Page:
Have fun with Zoomit !!!!!!
Draw like this anywhere on your screen
Zoomit from Microsoft Sysinternals is a nifty little screen-zooming and annotating tool for presentations. It’s free, portable, and compatible with all versions of Windows from XP up as well as Server 2003 and above. It sits in the System Tray until you activate it with customizable hot keys. You can use it to zoom in on portions of the screen, move the zoomed portion, and even draw on the screen, with or without zooming. Zoomit’s drawing mode accepts digital pen input and is compatible with tablet PCs.
When you first run Zoomit, the Options dialog appears; there you can set your hot key choices or accept the defaults. We chose the default settings, Ctrl-1, 2, 3, and so on, for toggling the Zoom, LiveZoom (only in Vista and Windows 7), Draw, Type, and Break functions. These settings include various other options, such as Fonts on the Type tab and a Timer as well an Advanced options on the Break tab. We tried Zoomit’s main Zoom function by clicking the program icon in the System Tray as well as via the hot key combination; both worked smoothly. We clicked Zoom, selected a portion of the screen with a left mouse click, and scrolled the mouse wheel; the screen image zoomed in and out, and we were able to move the zoomed portion easily by right-clicking the mouse, dragging the image, and left-clicking to fix it. Pressing Esc or double-clicking the image restored the screen to normal. The Drawing tool worked fine with the mouse and a Wacom pen, producing a customizable line on any screen image on which we activated it. We set the Break Timer for 1 minute, activated it, and a blank white screen appeared with a digital clock displaying a 1-minute countdown. When the break time was over, the screen returned to normal, and we went back to work.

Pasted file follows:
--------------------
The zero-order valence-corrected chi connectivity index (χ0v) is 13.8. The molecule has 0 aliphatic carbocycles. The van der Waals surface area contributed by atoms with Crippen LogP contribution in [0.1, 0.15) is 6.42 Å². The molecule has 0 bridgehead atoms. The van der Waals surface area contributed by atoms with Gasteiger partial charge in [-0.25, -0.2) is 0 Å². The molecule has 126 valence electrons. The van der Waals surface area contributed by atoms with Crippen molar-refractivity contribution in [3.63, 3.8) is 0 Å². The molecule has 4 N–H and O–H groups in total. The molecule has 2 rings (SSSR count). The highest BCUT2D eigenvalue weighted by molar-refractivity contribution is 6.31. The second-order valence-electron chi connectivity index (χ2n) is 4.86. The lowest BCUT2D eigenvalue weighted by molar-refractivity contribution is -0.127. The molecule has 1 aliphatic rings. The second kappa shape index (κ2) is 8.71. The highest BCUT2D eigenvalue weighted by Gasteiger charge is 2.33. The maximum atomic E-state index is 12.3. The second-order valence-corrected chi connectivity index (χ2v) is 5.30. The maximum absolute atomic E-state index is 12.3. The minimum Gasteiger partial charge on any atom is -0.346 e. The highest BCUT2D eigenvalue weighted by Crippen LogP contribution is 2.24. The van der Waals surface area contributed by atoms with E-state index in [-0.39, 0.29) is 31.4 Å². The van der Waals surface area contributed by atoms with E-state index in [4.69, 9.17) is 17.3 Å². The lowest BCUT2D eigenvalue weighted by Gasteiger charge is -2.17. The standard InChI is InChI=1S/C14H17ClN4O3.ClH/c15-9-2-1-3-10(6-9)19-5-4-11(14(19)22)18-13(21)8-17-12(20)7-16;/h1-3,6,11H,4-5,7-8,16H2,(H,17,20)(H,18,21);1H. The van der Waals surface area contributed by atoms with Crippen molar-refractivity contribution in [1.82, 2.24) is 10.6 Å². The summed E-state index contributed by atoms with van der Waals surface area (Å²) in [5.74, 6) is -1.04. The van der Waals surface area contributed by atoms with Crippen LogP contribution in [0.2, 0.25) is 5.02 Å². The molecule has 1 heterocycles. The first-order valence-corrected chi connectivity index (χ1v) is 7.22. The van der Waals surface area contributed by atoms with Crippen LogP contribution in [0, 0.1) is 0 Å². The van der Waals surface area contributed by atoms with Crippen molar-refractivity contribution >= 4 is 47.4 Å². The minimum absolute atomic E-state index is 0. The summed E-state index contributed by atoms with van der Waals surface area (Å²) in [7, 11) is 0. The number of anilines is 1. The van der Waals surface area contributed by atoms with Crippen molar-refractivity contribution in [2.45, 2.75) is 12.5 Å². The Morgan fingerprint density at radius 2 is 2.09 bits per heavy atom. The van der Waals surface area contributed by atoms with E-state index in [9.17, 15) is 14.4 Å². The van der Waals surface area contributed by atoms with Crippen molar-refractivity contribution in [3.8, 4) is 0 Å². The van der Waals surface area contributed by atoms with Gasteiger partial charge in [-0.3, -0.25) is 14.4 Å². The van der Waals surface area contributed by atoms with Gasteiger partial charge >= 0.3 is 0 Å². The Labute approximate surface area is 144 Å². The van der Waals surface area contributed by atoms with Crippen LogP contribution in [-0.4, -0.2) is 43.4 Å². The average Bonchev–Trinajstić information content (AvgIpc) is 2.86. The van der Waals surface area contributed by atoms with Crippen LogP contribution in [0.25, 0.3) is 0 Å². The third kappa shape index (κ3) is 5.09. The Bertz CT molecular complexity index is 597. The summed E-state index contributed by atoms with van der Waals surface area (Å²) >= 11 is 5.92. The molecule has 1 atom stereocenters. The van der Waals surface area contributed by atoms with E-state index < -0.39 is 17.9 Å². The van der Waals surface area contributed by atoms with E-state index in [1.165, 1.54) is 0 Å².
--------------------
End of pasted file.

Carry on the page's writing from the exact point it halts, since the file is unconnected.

Timing and smoothness are critical in presentations, and no audience likes to sit still while you fumble with file menus and awkward image slideshows. Zoomit can give you a magic touch. With a little practice, you could probably become as proficient with Zoomit as the average teenager is with texting.